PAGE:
Peering into the worm can
The complicating consideration with content-generative AI mechanisms is that they have the potential to allow many different levels of user involvement in the generation of output. The more details a user adds to the instructions s/he gives to the machine, the more it begins to appear that the user is, in fact, contributing something creative to the project.
Is a prompt to “Write a story about a dog” a sufficiently creative contribution to the resulting output to qualify the user as an “author”? Maybe not. But what about, “Write a story about a dog who joins a traveling circus”? Or “Write a story about a dog named Pablo who joins a traveling circus”? Or “Write a story about a dog with a peculiar bark that begins, ‘Once upon a time, there was a dog named Pablo who joined a circus,’ and ends with Pablo deciding to return home”?
At what point along the spectrum of user-provided detail does copyright protectable authorship come into existence?
A question that is just as important to ask is: How much, if at all, should the Copyright Office involve itself with ascertaining the details of the creative process that were involved in a work?
In a similar vein, should copyright registration applicants be required to disclose whether their works contain AI-generated content? Should they be required to affirmatively disclaim rights in elements of AI-generated content that are not protected by copyright?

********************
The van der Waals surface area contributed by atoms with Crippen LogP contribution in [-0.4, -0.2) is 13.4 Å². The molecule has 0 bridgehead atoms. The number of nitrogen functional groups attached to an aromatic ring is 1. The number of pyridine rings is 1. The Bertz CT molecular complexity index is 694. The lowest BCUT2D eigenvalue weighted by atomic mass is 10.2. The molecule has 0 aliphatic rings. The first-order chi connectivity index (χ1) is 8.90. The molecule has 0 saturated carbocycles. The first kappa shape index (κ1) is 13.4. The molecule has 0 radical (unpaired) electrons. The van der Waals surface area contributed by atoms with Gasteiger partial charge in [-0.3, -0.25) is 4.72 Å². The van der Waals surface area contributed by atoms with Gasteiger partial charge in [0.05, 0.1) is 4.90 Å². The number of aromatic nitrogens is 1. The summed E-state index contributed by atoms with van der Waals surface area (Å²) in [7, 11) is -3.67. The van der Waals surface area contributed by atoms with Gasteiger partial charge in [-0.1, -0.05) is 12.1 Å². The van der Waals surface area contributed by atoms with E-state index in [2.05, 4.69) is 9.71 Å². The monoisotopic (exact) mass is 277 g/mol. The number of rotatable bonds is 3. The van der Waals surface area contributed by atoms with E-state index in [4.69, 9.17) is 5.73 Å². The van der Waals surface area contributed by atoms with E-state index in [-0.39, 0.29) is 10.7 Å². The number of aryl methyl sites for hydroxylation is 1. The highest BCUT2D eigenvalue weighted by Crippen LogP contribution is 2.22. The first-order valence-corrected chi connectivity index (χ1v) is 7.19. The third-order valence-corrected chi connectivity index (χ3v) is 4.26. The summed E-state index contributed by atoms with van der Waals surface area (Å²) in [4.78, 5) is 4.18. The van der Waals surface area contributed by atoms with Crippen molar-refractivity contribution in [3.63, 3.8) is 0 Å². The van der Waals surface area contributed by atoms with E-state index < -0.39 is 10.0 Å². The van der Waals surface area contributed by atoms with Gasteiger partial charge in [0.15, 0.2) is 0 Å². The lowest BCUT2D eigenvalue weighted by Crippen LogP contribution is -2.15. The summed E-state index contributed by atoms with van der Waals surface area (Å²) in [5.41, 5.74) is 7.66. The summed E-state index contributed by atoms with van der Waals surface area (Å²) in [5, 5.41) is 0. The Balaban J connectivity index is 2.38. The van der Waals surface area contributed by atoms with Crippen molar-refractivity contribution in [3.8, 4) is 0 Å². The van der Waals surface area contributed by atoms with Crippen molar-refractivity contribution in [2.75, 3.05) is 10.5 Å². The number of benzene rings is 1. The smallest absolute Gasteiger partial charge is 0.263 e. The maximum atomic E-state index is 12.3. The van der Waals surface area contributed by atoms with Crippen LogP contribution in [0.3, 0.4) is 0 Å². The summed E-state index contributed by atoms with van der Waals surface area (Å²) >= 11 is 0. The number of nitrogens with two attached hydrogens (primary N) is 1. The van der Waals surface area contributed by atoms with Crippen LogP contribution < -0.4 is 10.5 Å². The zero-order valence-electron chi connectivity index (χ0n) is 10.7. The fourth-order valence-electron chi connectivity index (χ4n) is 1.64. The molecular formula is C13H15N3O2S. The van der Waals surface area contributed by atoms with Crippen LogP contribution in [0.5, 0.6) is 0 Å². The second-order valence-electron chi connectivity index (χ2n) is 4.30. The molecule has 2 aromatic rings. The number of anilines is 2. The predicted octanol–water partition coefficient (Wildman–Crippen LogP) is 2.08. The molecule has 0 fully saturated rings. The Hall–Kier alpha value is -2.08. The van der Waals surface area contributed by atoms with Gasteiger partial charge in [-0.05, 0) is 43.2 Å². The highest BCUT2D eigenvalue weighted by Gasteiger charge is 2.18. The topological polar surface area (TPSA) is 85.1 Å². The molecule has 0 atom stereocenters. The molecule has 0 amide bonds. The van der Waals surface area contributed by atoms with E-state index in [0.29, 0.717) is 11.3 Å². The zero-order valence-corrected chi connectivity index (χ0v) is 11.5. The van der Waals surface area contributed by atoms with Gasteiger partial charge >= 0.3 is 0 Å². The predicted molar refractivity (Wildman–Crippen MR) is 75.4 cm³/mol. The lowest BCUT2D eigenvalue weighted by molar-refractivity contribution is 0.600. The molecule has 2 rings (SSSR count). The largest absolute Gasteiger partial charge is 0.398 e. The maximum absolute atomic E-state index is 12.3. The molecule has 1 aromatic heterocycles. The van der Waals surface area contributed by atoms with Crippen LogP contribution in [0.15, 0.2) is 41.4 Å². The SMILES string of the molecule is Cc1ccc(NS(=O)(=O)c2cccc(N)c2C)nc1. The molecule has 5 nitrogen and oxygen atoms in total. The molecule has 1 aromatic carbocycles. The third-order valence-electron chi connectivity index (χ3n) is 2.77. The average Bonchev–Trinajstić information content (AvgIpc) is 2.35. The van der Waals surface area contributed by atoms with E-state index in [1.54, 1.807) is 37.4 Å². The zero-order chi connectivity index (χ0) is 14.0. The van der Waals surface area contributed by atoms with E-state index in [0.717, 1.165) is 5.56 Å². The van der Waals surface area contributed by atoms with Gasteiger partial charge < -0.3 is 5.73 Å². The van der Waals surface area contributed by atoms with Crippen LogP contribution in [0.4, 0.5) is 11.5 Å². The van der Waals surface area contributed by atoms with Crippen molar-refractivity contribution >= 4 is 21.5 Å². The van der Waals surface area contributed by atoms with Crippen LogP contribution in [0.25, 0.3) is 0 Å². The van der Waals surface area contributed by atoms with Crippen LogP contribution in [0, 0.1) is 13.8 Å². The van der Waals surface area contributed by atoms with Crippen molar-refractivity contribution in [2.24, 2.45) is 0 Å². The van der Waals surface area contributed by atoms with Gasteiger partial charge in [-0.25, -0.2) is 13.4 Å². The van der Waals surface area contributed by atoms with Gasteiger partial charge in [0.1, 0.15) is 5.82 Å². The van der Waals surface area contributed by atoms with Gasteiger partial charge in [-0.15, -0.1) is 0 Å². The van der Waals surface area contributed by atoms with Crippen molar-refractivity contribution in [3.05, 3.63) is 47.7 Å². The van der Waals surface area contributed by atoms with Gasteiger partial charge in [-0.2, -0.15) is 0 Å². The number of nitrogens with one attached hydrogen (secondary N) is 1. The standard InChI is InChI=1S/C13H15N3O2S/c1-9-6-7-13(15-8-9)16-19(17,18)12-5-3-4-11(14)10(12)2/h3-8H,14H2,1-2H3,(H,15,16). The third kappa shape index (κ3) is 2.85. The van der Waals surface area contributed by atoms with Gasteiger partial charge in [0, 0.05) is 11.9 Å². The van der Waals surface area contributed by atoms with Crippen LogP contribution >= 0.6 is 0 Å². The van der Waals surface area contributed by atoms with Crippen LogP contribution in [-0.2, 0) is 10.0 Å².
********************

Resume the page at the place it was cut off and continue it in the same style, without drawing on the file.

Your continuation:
Expanding the Rule of Doubt
Alternatively, should the U.S. Copyright Office adopt something like a Rule of Doubt when copyright is claimed in AI-generated content? The Rule of Doubt, in its current form, is the rule that the U.S. Copyright Office will accept a copyright registration of a claim containing software object code, even though the Copyright Office is unable to verify whether the object code contains copyrightable work. If effect, if the applicant attests that the code is copyrightable, then the Copyright Office will assume that it is and will register the claim. Under 37 C.F.R. § 202.20(c)(2)(vii)(B), this may be done when an applicant seeks to register a copyright in object code rather than source code. The same is true of material that is redacted to protect a trade secret.
When the Office issues a registration under the Rule of Doubt, it adds an annotation to the certificate and to the public record indicating that the copyright was registered under the Rule of Doubt.
Under the existing rule, the applicant must file a declaration stating that material for which registration is sought does, in fact, contain original authorship.
This approach allows registration but leaves it to courts (not the Copyright Office) to decide on a case-by-case basis whether material for which copyright is claimed contains copyrightable authorship.
Expanding the Rule of Doubt to apply to material generated at least in part by AI might not be the most satisfying solution for AI users, but it is one that could result in fewer snags and delays in the registration process.
The Copyright Office has said that it soon will be developing registration guidance for works created in part using material generated by artificial intelligence technology. Public notices and events relating to this topic may be expected in the coming months.